Netflix’s £500m deal to snap up Roald Dahl’s estate, announced last week, would sit uncomfortably with the children’s author if he were alive today. Dahl, who died in 1990, thought the 1971 adaptation of Charlie and the Chocolate Factory “a rather crummy film”, he told Roy Plomley on Desert Island Discs in 1979, and vowed never to let Hollywood near his work again. He had more fun writing the script for You Only Live Twice in 1967, inventing James Bond’s “outlandish gizmos” and swanning around in helicopters with Sean Connery. But “it’s so much better, if you’re an ordinary writer, to stick to writing books and stories, and then nobody can screw around with them”.
He worked in his orchard cabin from 10am to midday and 4pm to 6pm every day, bounding off to the house for a stiff drink after each slot. “I only really write what I think is funny,” he says. That doesn’t tally with your darker short stories for adults, says Plomley. “I’ve probably got a warped sense of humour,” concedes Dahl. “I think it’s terribly funny if somebody gets killed by being hit on the head by a frozen leg of lamb.”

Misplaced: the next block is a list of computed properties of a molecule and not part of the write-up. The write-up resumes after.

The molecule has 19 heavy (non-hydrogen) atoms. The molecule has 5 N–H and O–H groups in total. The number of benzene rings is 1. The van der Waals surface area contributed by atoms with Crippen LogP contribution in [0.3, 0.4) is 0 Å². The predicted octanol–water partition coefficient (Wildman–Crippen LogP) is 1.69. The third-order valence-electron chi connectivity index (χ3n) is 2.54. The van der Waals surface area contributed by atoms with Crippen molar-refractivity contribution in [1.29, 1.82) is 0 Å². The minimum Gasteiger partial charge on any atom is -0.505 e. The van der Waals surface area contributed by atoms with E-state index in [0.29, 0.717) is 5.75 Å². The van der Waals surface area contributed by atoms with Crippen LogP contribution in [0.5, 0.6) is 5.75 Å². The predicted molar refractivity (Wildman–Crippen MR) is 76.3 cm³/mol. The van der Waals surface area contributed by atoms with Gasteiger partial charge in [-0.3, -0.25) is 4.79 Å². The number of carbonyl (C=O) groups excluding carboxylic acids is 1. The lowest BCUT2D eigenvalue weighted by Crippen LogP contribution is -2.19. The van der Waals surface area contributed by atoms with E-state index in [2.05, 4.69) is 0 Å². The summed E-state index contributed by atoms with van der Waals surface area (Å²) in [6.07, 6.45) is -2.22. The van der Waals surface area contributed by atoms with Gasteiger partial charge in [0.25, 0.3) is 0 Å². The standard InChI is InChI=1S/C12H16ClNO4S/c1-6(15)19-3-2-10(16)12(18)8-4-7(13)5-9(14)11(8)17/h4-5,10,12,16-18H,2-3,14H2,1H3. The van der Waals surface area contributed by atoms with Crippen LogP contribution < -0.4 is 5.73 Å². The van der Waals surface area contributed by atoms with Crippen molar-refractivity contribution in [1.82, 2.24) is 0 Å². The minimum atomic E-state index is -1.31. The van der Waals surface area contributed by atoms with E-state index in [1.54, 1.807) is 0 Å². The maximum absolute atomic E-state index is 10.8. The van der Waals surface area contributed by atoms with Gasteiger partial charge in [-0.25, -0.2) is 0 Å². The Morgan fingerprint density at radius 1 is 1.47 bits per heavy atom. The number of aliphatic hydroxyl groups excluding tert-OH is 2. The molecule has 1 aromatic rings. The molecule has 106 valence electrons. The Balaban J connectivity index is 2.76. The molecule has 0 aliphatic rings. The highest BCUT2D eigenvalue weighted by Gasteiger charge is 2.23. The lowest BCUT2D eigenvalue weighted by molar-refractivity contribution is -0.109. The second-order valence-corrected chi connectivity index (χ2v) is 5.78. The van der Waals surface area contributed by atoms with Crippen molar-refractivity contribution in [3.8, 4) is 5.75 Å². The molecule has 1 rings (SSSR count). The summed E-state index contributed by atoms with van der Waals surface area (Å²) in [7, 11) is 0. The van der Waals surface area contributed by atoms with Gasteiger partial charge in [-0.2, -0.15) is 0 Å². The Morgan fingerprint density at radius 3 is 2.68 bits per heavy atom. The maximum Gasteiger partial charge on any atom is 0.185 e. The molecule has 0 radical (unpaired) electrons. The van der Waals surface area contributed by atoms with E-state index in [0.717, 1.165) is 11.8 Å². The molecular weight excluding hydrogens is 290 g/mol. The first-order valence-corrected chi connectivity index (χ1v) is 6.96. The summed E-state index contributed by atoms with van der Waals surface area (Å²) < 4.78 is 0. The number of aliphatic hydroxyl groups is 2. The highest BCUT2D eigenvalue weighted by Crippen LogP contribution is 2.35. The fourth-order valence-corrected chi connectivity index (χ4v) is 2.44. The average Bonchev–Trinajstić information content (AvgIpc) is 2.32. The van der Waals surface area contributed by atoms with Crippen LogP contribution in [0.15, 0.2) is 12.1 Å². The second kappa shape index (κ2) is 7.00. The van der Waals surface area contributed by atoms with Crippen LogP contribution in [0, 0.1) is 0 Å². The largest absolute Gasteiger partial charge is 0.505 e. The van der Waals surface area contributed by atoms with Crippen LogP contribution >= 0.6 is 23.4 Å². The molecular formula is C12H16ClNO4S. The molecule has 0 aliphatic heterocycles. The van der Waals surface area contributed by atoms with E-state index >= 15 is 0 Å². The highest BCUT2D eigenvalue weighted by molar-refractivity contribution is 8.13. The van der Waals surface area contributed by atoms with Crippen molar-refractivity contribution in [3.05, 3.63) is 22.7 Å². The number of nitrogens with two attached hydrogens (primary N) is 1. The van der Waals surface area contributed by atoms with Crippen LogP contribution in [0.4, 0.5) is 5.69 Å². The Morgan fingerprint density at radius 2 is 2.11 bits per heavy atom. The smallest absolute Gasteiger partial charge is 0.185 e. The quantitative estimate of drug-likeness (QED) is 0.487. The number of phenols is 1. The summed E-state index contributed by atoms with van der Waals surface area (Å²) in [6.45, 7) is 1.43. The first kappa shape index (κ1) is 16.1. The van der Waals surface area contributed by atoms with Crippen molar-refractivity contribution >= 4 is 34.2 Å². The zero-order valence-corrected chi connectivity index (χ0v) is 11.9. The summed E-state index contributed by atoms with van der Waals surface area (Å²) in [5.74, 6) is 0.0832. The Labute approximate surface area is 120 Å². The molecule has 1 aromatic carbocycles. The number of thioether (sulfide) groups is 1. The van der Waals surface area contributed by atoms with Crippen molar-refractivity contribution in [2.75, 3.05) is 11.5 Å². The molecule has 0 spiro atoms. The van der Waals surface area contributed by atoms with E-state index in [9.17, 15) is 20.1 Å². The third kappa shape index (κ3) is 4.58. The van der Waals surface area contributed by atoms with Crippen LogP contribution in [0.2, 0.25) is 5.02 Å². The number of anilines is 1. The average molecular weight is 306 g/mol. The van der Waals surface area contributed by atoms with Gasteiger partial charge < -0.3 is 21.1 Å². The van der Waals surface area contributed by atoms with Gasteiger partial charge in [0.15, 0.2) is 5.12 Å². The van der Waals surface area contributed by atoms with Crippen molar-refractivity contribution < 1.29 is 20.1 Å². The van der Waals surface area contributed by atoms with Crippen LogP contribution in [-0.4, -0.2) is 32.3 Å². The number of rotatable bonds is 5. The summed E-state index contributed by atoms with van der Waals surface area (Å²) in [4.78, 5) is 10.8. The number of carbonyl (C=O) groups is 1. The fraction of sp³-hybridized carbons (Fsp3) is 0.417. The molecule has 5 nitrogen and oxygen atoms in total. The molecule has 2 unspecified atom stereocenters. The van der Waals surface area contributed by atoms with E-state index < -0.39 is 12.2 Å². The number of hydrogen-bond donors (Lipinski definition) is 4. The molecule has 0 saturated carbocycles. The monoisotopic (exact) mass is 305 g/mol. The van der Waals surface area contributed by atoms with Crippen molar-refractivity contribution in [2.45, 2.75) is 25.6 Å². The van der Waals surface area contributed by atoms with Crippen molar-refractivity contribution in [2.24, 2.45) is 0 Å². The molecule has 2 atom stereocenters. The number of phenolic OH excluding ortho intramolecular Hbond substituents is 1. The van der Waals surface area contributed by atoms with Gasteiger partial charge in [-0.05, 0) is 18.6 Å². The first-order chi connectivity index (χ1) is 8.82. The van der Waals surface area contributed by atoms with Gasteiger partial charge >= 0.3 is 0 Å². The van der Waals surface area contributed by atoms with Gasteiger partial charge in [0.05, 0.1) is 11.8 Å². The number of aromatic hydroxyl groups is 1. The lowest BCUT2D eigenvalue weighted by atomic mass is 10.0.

🎵 Che gelida manina (from La Bohème), Puccini
🎵 Violin Concerto in D major, Beethoven
🎵 Fern Hill, Dylan Thomas
🎵 Agnus Dei (from Mass in B minor), Bach
🎵 Symphony No 9 (“Choral”), Beethoven
🎵 Sanctus (from Requiem), Gabriel Fauré
🎵 Orchestral Suite No 3 in D major, Bach
🎵 Piano Sonata No 11, Mozart
🎁 Tobacco seeds and a home still
📕 The New Oxford Book of English Verse
Listen to the episode here.